• Thanks for the kind words. The last fabric related book I bought was second hand, published in 2004. I discovered it at the library and decided I had to have it. At $4, it cost less than a fancy coffee drink.

  4. farmquilter

    Thank you for the in-depth review! I don’t particularly like medallion quilts so this was not on my list to buy, but I do really like quilts that give me fun space to quilt in. From the reviews I’ve seen on other blogs, I could not figure out where “modern” applied to the quilts other then the use of solid fabrics. The “modern” movement is going to burn itself out if everything is labeled “modern” – rather like “new and improved” when no one can tell the difference!!!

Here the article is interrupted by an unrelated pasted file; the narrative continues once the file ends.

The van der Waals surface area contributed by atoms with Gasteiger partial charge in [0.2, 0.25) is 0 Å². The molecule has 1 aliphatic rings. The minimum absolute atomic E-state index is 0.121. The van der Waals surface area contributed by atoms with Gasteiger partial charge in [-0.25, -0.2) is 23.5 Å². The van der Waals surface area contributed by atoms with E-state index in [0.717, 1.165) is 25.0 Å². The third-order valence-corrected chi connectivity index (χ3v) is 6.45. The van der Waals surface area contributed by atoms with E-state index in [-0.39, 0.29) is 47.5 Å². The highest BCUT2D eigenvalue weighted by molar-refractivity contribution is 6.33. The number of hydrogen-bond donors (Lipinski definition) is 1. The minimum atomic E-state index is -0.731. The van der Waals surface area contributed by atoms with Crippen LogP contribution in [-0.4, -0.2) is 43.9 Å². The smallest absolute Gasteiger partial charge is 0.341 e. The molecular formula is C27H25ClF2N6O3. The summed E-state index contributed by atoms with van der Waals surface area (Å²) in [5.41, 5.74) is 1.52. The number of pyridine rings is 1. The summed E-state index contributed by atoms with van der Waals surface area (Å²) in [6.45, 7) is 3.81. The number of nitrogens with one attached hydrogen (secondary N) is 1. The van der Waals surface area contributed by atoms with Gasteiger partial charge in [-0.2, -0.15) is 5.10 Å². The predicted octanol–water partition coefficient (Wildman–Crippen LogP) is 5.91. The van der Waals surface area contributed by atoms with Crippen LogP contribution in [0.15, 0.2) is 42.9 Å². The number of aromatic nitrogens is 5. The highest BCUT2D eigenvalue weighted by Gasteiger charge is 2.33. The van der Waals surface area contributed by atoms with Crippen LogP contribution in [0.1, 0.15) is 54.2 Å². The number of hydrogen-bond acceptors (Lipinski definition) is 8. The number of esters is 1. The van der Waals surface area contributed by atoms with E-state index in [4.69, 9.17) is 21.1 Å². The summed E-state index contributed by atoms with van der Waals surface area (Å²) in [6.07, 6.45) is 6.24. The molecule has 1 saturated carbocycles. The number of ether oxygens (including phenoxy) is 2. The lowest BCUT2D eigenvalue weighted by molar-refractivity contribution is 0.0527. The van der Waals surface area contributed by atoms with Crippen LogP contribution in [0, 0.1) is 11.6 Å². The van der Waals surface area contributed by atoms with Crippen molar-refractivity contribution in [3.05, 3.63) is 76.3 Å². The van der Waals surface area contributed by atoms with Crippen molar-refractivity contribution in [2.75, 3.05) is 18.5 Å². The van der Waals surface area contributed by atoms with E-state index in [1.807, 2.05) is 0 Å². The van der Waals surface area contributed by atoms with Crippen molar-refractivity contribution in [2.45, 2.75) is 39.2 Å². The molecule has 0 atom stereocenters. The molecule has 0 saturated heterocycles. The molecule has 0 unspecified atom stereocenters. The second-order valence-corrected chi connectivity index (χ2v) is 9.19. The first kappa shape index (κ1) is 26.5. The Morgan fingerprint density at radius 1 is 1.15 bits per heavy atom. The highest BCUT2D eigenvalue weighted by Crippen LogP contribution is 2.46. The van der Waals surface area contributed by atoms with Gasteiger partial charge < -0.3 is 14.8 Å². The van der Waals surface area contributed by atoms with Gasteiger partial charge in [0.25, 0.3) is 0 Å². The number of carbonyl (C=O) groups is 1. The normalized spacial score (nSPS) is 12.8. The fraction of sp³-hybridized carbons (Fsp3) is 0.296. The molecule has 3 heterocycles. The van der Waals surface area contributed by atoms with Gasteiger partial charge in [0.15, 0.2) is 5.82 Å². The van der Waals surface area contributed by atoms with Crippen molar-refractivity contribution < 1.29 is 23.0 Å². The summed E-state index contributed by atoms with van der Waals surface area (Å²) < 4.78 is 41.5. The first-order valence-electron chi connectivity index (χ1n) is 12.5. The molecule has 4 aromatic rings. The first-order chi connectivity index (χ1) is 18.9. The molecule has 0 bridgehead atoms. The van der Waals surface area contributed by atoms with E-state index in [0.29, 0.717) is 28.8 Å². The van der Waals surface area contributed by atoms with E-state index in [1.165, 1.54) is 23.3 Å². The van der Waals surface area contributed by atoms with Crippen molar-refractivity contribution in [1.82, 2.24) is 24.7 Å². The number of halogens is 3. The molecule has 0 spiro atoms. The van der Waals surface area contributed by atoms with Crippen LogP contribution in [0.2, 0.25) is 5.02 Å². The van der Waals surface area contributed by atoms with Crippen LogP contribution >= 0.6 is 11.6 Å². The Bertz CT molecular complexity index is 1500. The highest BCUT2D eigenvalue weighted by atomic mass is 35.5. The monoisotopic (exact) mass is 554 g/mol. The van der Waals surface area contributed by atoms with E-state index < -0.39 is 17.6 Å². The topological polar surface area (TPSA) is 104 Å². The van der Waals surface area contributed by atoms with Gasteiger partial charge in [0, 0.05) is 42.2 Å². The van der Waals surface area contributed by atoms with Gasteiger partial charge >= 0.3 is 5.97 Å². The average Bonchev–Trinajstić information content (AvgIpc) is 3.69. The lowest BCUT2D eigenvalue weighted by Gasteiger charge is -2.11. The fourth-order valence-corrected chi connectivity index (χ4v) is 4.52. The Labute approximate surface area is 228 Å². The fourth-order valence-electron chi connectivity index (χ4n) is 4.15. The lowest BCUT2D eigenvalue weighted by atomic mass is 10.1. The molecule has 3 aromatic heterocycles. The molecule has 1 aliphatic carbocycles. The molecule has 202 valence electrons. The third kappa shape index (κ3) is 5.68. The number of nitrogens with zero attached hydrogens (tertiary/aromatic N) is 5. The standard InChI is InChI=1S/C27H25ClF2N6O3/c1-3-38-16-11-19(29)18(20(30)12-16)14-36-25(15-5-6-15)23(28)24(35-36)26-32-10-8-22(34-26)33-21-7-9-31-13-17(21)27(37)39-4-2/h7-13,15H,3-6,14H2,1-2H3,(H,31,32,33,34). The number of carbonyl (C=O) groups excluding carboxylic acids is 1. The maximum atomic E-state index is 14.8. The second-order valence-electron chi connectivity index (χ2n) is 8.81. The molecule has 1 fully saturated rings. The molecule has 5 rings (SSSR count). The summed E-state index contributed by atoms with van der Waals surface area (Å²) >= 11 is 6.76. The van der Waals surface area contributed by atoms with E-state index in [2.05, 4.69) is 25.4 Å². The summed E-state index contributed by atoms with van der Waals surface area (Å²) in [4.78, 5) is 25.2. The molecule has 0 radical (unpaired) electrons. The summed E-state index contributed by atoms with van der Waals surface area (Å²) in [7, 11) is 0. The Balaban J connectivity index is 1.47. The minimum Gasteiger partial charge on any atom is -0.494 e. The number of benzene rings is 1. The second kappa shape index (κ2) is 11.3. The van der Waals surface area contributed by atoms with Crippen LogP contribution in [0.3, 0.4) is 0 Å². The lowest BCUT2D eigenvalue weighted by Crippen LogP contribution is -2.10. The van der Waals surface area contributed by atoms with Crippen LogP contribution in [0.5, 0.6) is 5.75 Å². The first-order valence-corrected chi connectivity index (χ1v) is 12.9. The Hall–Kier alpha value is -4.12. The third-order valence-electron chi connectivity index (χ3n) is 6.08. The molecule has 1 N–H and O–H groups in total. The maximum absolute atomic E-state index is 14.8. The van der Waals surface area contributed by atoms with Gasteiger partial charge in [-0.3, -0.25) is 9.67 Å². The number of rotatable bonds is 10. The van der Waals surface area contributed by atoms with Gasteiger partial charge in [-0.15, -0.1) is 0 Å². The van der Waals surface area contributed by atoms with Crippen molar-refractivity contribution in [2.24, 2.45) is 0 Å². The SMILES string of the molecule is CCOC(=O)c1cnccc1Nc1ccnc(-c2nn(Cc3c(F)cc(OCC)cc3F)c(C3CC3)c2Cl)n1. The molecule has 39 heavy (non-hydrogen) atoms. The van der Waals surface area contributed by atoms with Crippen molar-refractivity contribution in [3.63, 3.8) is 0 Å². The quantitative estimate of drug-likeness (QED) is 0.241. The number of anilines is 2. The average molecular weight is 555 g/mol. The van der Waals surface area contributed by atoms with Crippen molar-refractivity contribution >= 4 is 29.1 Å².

• Yes, modern quilting has become rather all encompassing, with the inclusion of “modern traditional” in its definition. I’ve decided to view it as the next generation of quilters, with their own networks and fabric design preferences.

    • Wow, I LOVE this point: ‘The “modern” movement is going to burn itself out if everything is labeled “modern” – rather like “new and improved” when no one can tell the difference!!!’

  5. Thank you for saving me the expense of buying this! I’m not a great fan of Modern quilts for the sake of modernity, I’d rather rely on the tried and trusted formula of harmony, balance and instinct. And a book that purports to teach surely ought to be sure of its facts…

    • As I said in my review, I think the authors had the formulas correct originally, but somehow the wrong math function was inserted and the error never caught. And no, I wouldn’t buy this book. I borrowed it from my local library, which is my way to review most quilting books. There are a few I buy.